The elements in this species of the invention may take any convenient form. Thus, small metal Raschig rings, or Lessing rings, arranged with a flat end on the insulating support, are suitable but other shapes are possible andthe sides of the elements need not be circular in cross-section. The term support is used here, not only in the limited sense that the elements could be supported solely by the insulating support but also in the sense that a base support capable of supporting the whole assemlby of layers could be provided, each subsequent layer other than the bottom layer being sup ported on the insulating support by the layers beneath. Of course, it is not essential that the elements should constitute the whole of each layer and spaces between elements in each layer can be occupied by nonconducting members, such as of ceramic. Such latter members may be similar to the Raschig rings and these can assist in supporting the super-posed layers, particularly if the reactor elements aie not themselves capable of supporting the upper layers; this latter expedient would be useful, for example, if the reactor elements were of lead.
In another species of the invention, the bipolar cell unit elements are of elongated form such as of rod-, or bar-, like formation and are arranged horizontally in parallel arrays, such as one above the other in a number of substantially vertical planes; they may be arranged alternately displaced from one side to the other of the vertical plane in each array, if desired. Alternatively, the elements may be arranged substantially vertically in vertical planes or other configurations. In both cases the flow of electrolyte will be downwards, in the first,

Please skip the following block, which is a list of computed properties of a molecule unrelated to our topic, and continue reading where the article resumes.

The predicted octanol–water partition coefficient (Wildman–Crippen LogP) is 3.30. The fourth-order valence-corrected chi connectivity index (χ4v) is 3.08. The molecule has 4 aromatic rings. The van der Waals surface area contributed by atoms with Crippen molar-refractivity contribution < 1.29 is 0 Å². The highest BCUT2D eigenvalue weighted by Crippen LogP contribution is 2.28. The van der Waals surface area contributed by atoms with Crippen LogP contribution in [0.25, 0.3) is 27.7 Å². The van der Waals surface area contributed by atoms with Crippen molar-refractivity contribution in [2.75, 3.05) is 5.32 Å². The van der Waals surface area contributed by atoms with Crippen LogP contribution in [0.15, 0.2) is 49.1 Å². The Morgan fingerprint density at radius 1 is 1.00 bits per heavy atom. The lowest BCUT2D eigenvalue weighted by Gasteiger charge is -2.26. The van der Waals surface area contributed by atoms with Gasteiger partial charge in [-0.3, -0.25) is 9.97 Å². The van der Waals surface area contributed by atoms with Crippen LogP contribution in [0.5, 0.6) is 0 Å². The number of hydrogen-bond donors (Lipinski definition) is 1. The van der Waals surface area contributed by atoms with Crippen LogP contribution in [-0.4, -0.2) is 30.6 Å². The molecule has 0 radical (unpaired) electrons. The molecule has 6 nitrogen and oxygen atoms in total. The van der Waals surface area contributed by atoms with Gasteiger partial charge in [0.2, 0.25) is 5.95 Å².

across the surface of each element and in the second, down the surface of each element, but the flow must be as a thin film in either case, with electrolyte bridging adjacent elements in the particular configuration.
In this second species, the elongated elements may be hollow and cooling or heating fluid may be passed therethrough if desired. In the majority of cases it will be desirable that the elements are substantially straight but they are not necessarily so, consistent with the requirement that they should enable electrolyte to flow round, or along, the surface of the element. While it is not essential that the entire surface of each element should be covered with flowing electrolyte, the cell will tend to be less efficient if this is not so.
In both species, the layout of a cell will be such that gaseous materials can be passed through the cell in close proximity to the elements, for instance to enable the reactant to contact products of electrolysis at the point of their production. Another advantage to be gained from the constructions according to the invention is that, additionally, or alternatively, they provide convenient spaces for disengaging any gaseous products of the reaction that it is desired to remove from the cell. In cross-section, the elements need not be circular, nor need they be homogenous one side could be graphite and the other, for example, of copper or other metal.
It will be observed that, especially in the layered species of the invention, a very high packing fraction of bipolar units can be achieved; this in itself allows more efficient operation than in the random distribution of units of the previous proposal in co-pending Application Ser. No. 184,001, filed Sept. 27, 1971 and now US. Pat. No. 3,761,383.
In order that the invention may be more clearly understood, particular forms of cell embodying the invention and their operation will now be described by way of illustration.
FIG. 1 represents one means of carrying the invention into effect and shows a vertical cross-section of an experimental cell in which layers of substantially identical elements are arranged one above the other.
FIG. 2 shows diagrammatically a typical apparatus incorporating the cell of FIG. 1 for a specific purpose.